Ride starts @ 11am - Protest 12noon - Young Park - 850 S Walnut St.

TOP 10 VIDEOS OF THE DAY

TOP 10 LINKS OF THE DAY

  1. COVID could have impact on MLG's reelection bid

  2. Report recommends more equity in New Mexico's tax structure

  3. Two aircraft trikes stolen from Double Eagle Airport

  4. Michigan legislature committees subpoena election evidence from Detroit and nearby suburb

  5. Biden Selects Another Carbon Tax Supporter: Pete Buttigieg

  6. Covid and The Rise of Cage Keeper Democracy

  7. Astra Rocket 3.2 reaches space after launch from Alaska

  8. The Orion spacecraft is now 15 years old and has flown into space just once

  9. Philanthropist MacKenzie Scott has donated over $4 billion in last 4 months

  10. Congress OKs new Arctic icebreakers for Coast Guard

MORNING LOCAL NEWS BRIEFING

New Mexico plans to resume jury trials in February

SANTA FE, N.M. — New Mexico courts are scheduled to resume jury trials in February 2021 after a hiatus in response to surging coronavirus infections. The Administrative Office of the Courts announced the order Monday. The suspension of jury trials in November did not apply to grand juries that decide whether evidence warrants charges of criminal conduct. In a news release, state Supreme Court Chief Justice Michael E. Vigil said the state judiciary relies on an emergency response team to monitor pandemic risks. State courts have remained open throughout the pandemic as judges use video and telephone conferencing to carry out civil and criminal legal proceedings.

Utah parents sue to allow students to return to classrooms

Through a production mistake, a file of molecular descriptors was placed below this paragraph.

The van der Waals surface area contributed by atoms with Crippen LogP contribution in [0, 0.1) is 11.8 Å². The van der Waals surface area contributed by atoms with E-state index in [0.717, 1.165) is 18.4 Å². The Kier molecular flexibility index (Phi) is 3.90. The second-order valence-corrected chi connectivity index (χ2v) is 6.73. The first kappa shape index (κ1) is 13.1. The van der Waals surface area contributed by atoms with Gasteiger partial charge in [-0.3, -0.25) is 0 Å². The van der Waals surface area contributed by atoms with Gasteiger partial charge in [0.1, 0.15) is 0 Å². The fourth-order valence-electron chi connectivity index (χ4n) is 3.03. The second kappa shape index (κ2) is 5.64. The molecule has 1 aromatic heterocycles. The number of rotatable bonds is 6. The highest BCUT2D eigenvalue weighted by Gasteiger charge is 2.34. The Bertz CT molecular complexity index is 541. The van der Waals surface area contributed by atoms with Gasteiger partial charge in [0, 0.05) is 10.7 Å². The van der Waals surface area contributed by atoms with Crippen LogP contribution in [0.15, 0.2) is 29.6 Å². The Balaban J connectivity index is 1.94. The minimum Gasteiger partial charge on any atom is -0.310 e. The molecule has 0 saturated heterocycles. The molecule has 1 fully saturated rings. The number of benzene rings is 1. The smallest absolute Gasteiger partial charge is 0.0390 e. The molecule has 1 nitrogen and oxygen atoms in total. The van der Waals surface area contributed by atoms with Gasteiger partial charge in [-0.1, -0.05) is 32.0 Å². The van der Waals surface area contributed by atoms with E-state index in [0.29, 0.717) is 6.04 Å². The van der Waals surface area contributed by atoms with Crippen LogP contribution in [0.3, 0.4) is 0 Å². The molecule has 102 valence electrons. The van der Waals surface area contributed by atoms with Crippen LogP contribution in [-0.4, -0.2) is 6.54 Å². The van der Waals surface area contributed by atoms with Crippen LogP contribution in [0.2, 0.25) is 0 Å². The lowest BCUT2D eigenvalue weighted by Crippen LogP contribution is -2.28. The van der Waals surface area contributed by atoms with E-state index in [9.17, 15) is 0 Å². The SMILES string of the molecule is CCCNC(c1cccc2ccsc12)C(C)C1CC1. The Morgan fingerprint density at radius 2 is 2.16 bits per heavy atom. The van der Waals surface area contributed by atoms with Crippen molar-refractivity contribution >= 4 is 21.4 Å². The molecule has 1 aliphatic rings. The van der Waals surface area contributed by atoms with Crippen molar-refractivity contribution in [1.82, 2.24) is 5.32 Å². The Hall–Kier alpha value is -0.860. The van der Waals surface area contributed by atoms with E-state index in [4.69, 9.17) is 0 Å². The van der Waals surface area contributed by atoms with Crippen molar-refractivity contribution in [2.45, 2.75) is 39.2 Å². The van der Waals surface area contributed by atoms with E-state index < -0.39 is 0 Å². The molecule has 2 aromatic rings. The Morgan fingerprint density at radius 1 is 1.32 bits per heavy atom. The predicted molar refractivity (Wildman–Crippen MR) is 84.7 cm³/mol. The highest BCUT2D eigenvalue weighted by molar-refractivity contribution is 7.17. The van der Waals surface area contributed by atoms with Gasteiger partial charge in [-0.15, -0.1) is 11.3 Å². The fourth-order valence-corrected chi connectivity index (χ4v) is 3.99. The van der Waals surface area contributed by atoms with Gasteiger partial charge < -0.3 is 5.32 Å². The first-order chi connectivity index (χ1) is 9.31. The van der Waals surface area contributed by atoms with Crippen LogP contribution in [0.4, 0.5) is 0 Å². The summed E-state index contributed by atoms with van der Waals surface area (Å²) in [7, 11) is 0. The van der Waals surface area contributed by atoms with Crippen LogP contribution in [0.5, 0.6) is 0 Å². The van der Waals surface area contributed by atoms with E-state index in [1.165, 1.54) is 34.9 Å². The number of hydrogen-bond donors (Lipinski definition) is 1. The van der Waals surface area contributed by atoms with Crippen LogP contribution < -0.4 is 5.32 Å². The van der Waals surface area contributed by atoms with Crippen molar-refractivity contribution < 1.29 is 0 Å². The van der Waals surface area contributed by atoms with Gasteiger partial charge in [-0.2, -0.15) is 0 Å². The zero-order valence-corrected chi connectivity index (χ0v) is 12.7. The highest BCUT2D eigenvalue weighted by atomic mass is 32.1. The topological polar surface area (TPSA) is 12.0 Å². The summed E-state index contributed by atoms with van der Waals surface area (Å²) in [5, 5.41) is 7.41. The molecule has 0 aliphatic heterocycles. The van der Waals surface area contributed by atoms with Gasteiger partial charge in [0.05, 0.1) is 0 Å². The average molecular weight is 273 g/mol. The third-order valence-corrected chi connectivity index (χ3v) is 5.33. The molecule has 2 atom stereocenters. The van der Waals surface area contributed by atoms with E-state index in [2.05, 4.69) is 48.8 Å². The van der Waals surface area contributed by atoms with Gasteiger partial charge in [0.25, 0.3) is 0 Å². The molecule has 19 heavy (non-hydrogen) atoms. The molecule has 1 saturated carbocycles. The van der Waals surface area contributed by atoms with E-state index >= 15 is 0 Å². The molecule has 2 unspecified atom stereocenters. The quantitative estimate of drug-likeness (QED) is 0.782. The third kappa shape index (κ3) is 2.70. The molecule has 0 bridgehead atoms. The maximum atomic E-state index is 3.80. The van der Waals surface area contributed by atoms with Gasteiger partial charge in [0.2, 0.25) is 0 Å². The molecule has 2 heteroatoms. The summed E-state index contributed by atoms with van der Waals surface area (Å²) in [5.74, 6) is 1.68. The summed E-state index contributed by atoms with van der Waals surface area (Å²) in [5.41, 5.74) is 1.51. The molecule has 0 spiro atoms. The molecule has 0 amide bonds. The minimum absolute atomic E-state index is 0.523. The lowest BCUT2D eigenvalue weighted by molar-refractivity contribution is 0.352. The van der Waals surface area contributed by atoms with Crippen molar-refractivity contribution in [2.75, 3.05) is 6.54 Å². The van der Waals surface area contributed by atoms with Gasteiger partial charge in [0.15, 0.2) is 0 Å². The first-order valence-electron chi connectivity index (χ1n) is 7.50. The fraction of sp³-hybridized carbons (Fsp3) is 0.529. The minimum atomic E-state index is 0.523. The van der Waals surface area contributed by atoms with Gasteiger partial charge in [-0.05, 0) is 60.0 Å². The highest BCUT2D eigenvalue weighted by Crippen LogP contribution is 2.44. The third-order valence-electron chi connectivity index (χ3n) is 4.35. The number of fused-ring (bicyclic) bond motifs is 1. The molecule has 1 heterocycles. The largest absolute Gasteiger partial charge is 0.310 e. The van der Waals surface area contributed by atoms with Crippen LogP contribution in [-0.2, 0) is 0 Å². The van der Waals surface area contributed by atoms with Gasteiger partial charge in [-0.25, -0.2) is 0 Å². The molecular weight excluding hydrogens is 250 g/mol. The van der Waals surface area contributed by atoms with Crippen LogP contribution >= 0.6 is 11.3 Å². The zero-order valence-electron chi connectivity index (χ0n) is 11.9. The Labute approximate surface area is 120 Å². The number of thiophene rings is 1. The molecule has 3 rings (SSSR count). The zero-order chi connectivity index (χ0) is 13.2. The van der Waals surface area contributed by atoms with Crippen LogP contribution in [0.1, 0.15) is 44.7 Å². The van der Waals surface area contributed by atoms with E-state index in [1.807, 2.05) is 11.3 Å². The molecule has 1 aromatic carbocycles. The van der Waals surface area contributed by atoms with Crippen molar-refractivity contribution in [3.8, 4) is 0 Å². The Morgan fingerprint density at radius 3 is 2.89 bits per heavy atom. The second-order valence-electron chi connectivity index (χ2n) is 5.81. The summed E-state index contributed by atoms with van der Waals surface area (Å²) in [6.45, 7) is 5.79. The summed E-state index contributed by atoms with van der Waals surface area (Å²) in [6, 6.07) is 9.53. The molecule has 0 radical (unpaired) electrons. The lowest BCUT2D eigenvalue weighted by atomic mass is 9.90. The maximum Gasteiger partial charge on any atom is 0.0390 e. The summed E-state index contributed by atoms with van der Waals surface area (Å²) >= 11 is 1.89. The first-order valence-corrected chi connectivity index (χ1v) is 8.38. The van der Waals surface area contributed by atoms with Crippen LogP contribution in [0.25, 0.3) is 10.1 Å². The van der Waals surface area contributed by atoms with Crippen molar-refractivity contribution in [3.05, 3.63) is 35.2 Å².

SALT LAKE CITY — A dozen parents have filed a civil rights lawsuit against the Salt Lake City School District after it refused to open schools and relied on remote learning., The parents are claiming the decision represented what they called a historic deprivation of rights. The Deseret News reports that the lawsuit filed Monday claims the district's decision stripped about 21,000 students of rights to a free and open public education under the state Constitution. The Salt Lake City Board of Education voted earlier this year to conduct school only by remote learning. It became the only Utah school district to do so in response to the coronavirus pandemic. 

New Mexico land boss ends fresh water sales for oil and gas

SANTA FE, N.M. — The New Mexico State Land Office is halting the practice of selling fresh water from state trust lands for use in oil and gas development. Land Commissioner Stephanie Garcia Richard detailed the shift in policy in a letter issued Tuesday. She sent the letter to companies that hold easements that grant access to trust land for pumping fresh water. Under the change, existing easements will not be renewed once they expire and no new easements will be issued. The agency says the policy is aimed at encouraging the industry to use recycled or produced water given the scarcity of fresh resources in New Mexico.

Education lawsuit demands internet for New Mexico students

SANTA FE, N.M. — Lawyers representing Native American students say New Mexico is violating a 2018 court order in a landmark education case as attempts to boost internet access and provide learning devices are falling short. The case covers 80% of the state's students, including Native Americans and those who are low-income or disabled. Lawyers representing the students say educational opportunities would not have been as inadequate had the state complied with the court order and ensured access to technology for all students. In a motion filed Tuesday, they asked a court to compel the state to provide laptops and internet to students who still lack them.